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Monday, August 19, 2019

Class action debate over W.Va. AG headed to U.S. SC

By John O'Brien | Aug 3, 2011


WASHINGTON (Legal Newsline) - The U.S. Supreme Court will have the opportunity to decide if West Virginia Attorney General Darrell McGraw is acting like a class action lawyer.

CVS, on behalf of itself and its co-defendants in one of McGraw's lawsuits, has decided to appeal a ruling by the U.S. Court of Appeals for the Fourth Circuit that said McGraw has not filed a class action against it. A 2-1 vote by a panel of Fourth Circuit judges in May decided the case for McGraw, and the court has declined to have the entire roster of judges hear the matter.

CVS, Wal-Mart, Target, Walgreen, Kroger and Kmart claim McGraw's case, which alleges the companies did not pass savings on generic prescription drugs onto consumers, is a class action and should be heard in federal court.

In their motion to stay the Fourth Circuit's decision pending an appeal to the U.S. Supreme Court, the drug stores said Monday that the decision has created a conflict with decisions by the Fifth and Ninth circuits.

"In light of the newly formed circuit split concerning the reach of (the Class Action Fairness Act) to a complaint brought by a state Attorney General nominally acting as parens patriae, the district courts' divergent approaches to this issue and the sharp disagreement reflected in this Court's panel opinion, the Defendants intend to file their petition to the United States Supreme Court asking for review of the majority's Opinion," the motion says.

The motion was granted Tuesday. In its appeal brief to the Fourth Circuit, the group of pharmacies claimed McGraw's lawsuit satisfies the jurisdictional requirements of the federal CAFA.

"The AG's allegations make abundantly clear that more than $5 million and the interests of more than 100 persons are at issue. If the rightful interests of the West Virginia consumers on whose behalf the AG has brought suit are recognized, there also is undeniably minimal diversity between at least some plaintiffs (who are West Virginia citizens) and all defendants (as none of the defendants reside in or is a citizen of West Virginia."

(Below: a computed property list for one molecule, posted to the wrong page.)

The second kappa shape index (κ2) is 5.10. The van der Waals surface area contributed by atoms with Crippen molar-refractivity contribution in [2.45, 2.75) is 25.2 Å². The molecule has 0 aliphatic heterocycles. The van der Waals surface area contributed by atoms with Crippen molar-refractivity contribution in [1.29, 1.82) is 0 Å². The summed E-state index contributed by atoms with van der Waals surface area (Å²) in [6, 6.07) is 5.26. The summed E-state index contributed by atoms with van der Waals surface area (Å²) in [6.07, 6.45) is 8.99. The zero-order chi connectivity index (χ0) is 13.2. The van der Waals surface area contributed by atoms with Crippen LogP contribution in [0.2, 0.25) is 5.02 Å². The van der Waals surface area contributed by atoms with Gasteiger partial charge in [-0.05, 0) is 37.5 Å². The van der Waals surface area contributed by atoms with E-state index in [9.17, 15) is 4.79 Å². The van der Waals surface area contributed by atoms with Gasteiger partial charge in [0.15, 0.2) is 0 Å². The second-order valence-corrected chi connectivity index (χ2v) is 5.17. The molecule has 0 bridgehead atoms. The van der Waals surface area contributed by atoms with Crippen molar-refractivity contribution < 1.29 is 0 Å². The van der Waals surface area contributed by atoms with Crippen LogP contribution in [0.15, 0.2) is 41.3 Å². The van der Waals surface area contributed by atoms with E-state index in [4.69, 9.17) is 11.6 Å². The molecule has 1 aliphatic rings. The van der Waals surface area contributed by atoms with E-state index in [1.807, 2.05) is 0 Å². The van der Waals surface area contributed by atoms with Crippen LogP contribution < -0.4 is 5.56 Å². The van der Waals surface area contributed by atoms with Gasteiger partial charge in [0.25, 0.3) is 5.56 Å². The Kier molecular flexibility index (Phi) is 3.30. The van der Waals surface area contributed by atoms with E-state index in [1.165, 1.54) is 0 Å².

The pharmacies added that any consumer who was allegedly overcharged is a real party in interest to the case.

The May decision says the West Virginia statutes on which McGraw relies contain none of the essential requirements for a class action. McGraw is not designated as a member of the class and he is not required to give notice to overcharged customers, the decision says.

"Indeed, the West Virginia Attorney General's role here is more analogous to the role of the EEOC or other regulator when it brings an action on behalf of a large group of employees or a segment of the public," the decision says. "Yet, the Supreme Court has concluded that such a regulator's action is not a class action of the kind defined in Rule 23."

Judge Ronald Lee Gilman dissented. Even though the action was brought under state statutes, it doesn't take away the "essence" of the case, he wrote.

"(T)he elements of numerosity, commonality, typicality and adequacy of representation have not been specifically pleaded," Gilman wrote. "But I submit that these are subsidiary factors that do not detract from the essence of the action.

"They are, in other words, 'bells and whistles' whose absence in the pleadings do not prevent the Attorney General's suit from being considered a class action under CAFA."

Gilman wrote that similar lawsuits filed by McGraw's outside counsel in other states are undisputed class actions.

McGraw hired two private firms - Bailey & Glasser and DiTrapano Barrett & DiPiero - for the case. The two firms have contributed more than $60,000 to McGraw's campaign fund over the years, including $11,800 for his 2008 race against Republican Dan Greear.

Bailey & Glasser brought similar lawsuits in Michigan and Minnesota. The Michigan suits were dismissed by a state judge because the only specific pricing information was obtained by a West Virginia whistleblower who worked at Kroger.

The Minnesota lawsuit, brought on behalf of unions that provide health care for their members, was initially dismissed in November 2009 by former U.S. District Judge James Rosenbaum, who had harsh words for the plaintiffs attorneys.

Rosenbaum was peeved that the complaint, filed against 13 defendants, only contained specific pricing information about two of them.

"(T)his Complaint utterly fails to state a cause of action on any basis. There are no, none, factual allegations touching any defendant other than CVS and Walgreen's," Rosenbaum said Nov. 20, 2009.

"There being no facts from which a fact finder could infer any liability concerning (the other defendants), and you asked me to sustain a complaint based upon that. It's not only laughable, it's absolutely reprehensible."

A federal magistrate judge is currently deciding if that lawsuit will be remanded to a Minnesota court.

From Legal Newsline: Reach John O'Brien by e-mail at jobrienwv@gmail.com.

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